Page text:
Inhibition of complement improves graft outcome in a pig model of kidney autotransplantation

J Transl Med. 2016 Sep 23;14(1):277. doi: 10.1186/s12967-016-1013-7.


Background: Ischemia reperfusion injury (IRI) induced immune response is a critical issue in transplantation. Complement and contact system activation are among its key mechanisms.

Study design: We investigated the benefits of pre-reperfusion treatment with recombinant human C1INH (rhC1INH), inhibitor of both complement and contact activation, in a pig model of kidney autotransplantation, subjecting the organ to 60 min warm ischemia prior to 24 h static preservation to maximize damage.

Results: Serum creatinine measurement showed that treated animals recovered glomerular function quicker than the Vehicle group. However, no difference was observed in tubular function recovery, and elevated level of urinary NGal (Neutrophil gelatinase-associated lipocalin) and plasma AST (Aspartate Aminotransferase) were detected, indicating that treatment did not influence IRI-mediated tubular cell necrosis. Regarding chronic graft outcome, rhC1INH significantly prevented fibrosis development and improved function. Immunohistochemistry and western blot showed decreased invasion by macrophages and T lymphocytes, and reduction of epithelial to mesenchymal transition. We determined the effect of treatment on complement activation with immunofluorescence analyses at 30 min post reperfusion, showing an inhibition of C4d deposition and MBL staining in treated animals.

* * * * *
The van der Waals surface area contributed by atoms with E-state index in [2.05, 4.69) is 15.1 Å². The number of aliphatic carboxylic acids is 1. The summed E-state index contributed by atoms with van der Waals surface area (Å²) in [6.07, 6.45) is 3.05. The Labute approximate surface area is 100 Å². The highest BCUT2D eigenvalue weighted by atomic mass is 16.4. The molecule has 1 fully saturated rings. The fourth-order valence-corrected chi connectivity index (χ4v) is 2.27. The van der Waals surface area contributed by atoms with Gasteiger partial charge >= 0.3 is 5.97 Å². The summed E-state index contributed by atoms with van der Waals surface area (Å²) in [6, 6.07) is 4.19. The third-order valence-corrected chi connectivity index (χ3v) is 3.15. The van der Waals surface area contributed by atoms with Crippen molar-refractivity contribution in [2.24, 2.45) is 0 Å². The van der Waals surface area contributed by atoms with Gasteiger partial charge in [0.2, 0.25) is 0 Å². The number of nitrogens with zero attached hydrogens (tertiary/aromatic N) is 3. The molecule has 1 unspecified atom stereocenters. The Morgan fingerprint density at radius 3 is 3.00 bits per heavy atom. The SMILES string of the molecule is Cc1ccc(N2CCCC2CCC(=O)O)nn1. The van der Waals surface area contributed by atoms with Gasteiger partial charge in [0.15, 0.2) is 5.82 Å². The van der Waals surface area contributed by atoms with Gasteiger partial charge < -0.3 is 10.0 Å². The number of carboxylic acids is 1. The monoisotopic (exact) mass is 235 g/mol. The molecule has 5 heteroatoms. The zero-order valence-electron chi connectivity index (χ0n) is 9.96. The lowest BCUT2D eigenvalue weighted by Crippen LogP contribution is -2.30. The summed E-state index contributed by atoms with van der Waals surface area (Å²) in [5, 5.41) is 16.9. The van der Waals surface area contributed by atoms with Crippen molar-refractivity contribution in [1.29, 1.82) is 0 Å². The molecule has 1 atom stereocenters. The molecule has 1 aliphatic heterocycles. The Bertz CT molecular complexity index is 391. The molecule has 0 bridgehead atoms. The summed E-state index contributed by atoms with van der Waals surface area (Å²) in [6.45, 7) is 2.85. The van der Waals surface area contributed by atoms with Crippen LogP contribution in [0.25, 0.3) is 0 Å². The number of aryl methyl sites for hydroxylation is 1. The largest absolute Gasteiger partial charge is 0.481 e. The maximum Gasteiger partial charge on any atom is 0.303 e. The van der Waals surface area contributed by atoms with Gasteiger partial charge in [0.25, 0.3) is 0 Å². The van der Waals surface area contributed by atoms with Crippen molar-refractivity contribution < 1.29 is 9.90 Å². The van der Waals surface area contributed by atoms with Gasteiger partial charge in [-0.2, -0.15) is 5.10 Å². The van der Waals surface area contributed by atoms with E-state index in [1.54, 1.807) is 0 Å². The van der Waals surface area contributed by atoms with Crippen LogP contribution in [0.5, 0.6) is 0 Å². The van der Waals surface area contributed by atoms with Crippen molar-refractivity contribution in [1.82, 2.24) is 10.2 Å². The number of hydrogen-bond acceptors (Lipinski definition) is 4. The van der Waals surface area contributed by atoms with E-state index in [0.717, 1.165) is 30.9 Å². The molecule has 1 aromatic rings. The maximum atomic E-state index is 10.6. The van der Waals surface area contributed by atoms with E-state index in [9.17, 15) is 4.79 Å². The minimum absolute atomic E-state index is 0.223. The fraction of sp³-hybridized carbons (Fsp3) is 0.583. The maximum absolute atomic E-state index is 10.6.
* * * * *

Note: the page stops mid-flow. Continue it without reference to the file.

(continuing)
Conclusions: In this model, the inhibition of complement activation by rhC1INH at reperfusion, while not completely counteracting IRI, limited immune system activation, significantly improving graft outcome on the short and long term.

Keywords: Complement system proteins; Drug evaluation; Ischemia; Kidney transplantation; Preclinical; Reperfusion injury.